Innocent Chicago Woman Handcuffed Naked During Botched Police Raid Calls Out City for Trying to Conceal Video

Anjanette Young

“I believed in you as a Black woman running as mayor of City of Chicago,” said Anjanette Young, “I did vote for you. I told my friends to vote for you.”

A new video has surfaced of Chicago police handcuffing an innocent woman naked in her own home during a raid at the wrong apartment. That woman was Anjanette Young and now she is calling out Chicago Mayor Lori Lightfooot and her department for allegedly trying to keep the video a secret and prevent CBS Chicago from telling her story, CBS News Chicago reported.

“I believed in you as a Black woman running as mayor of City of Chicago,” said a dismayed Young, “I did vote for you. I told my friends to vote for you.”

That trust was broken, Young said. 

On Wednesday at a news conference outside the Chicago Public Safety Headquarters, Young was seeking accountability. “It is the job of the police to serve and protect. Well, they didn't do that for me,” she said. “They didn't care about me.”

The day of the incident in February 2019, Young, a social worker said she had just returned home from work when the police busted in. ”It happened so fast,” she said of the humiliating 20-minute ordeal, “I didn't have time to put on clothes.” 

In the video footage, Young told the officers at least 43 times that they had the wrong apartment as they continued to search her home. Young had reportedly been exposed for at least two minutes after police entered the apartment before she was given a blanket that she said continued to slide down. One of the officers did wrap a short coat around that partially covered her, but her front remained open, CBS Chicago reported. 

The Chicago Police Department said the raid occurred after an informant said a felon in the apartment had a handgun. The real target of the raid was in the same complex as Young, but his exact location should have been able to be determined since he was wearing an electronic monitoring bracelet at the time, the news outlet reported. 

Once officers realized they were in the wrong apartment they apologized to Young and told her that “we believe your story,” the video showed. However, Young, who said she was traumatized, told CBS News that she felt that if she would have made one wrong move, “it felt like they would have shot me.”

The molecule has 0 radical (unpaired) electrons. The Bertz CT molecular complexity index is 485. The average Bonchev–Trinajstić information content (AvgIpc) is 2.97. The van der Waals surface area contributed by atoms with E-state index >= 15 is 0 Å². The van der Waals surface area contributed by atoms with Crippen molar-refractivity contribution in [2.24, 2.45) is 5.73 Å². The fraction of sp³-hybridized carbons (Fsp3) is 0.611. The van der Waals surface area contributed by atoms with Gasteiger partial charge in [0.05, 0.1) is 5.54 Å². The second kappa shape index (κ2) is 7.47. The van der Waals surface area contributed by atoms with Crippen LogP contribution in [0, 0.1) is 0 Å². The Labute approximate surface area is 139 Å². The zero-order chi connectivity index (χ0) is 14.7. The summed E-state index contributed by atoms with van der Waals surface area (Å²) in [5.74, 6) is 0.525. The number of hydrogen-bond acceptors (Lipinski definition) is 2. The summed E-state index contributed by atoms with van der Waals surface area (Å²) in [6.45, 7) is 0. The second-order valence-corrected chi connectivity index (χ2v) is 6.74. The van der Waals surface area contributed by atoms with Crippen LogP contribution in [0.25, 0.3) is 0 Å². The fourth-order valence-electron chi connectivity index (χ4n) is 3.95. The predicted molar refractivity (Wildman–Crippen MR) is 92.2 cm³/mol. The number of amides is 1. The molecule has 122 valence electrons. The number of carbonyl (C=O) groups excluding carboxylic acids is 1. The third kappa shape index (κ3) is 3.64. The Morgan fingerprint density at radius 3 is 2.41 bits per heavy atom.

In 2019, Young filed a Freedom of Information Act (FOIA) request to gain access to the video, but it was denied by the Chicago Police Department. She was only granted access to it after a court required it as part of her lawsuit against the department. Once in her possession, the department filed an emergency motion in federal court to stop CBS Chicago from airing the footage, a move that failed.

Young’s attorney, Keenan Saulter, admonished the city for dragging their feet over their FOIA request to view the body cam video of the wrong raid. 

“You’re telling a woman you violated that she doesn’t have the agency over the images of her own body,” said Saulter, who expressed disappointment when, he said, Lightfoot seemed to have “doubled down on the attempts to cover up these videos.” 

Saulter said his client’s treatment was an example of what Black people are forced to deal with where police are concerned. "If this had been a young woman in Lincoln park by herself, in her home naked — a young white woman, let's just be frank — if the reaction would have been the same? I don't think it would have been."

Lightfoot apologized during a news conference after Young’s remarks were made and said she was "blindsided" by her law department's actions and said "Young's dignity was taken from her and that was completely inexcusable," CBS Chicago reported.

“I was completely and totally appalled” by the video, she said. “I could have easily been Ms. Young, and I can put myself in her place," she said.

When she was asked on Tuesday why her administration attempted to stop CBS Chicago from airing the footage, Lightfoot did not provide an answer, but stated the raid was "not something that happened on my watch," as it had occurred before she took office.

However, according to CBS, Lightfoot was in office when CPD denied request for the video by Young and CBS.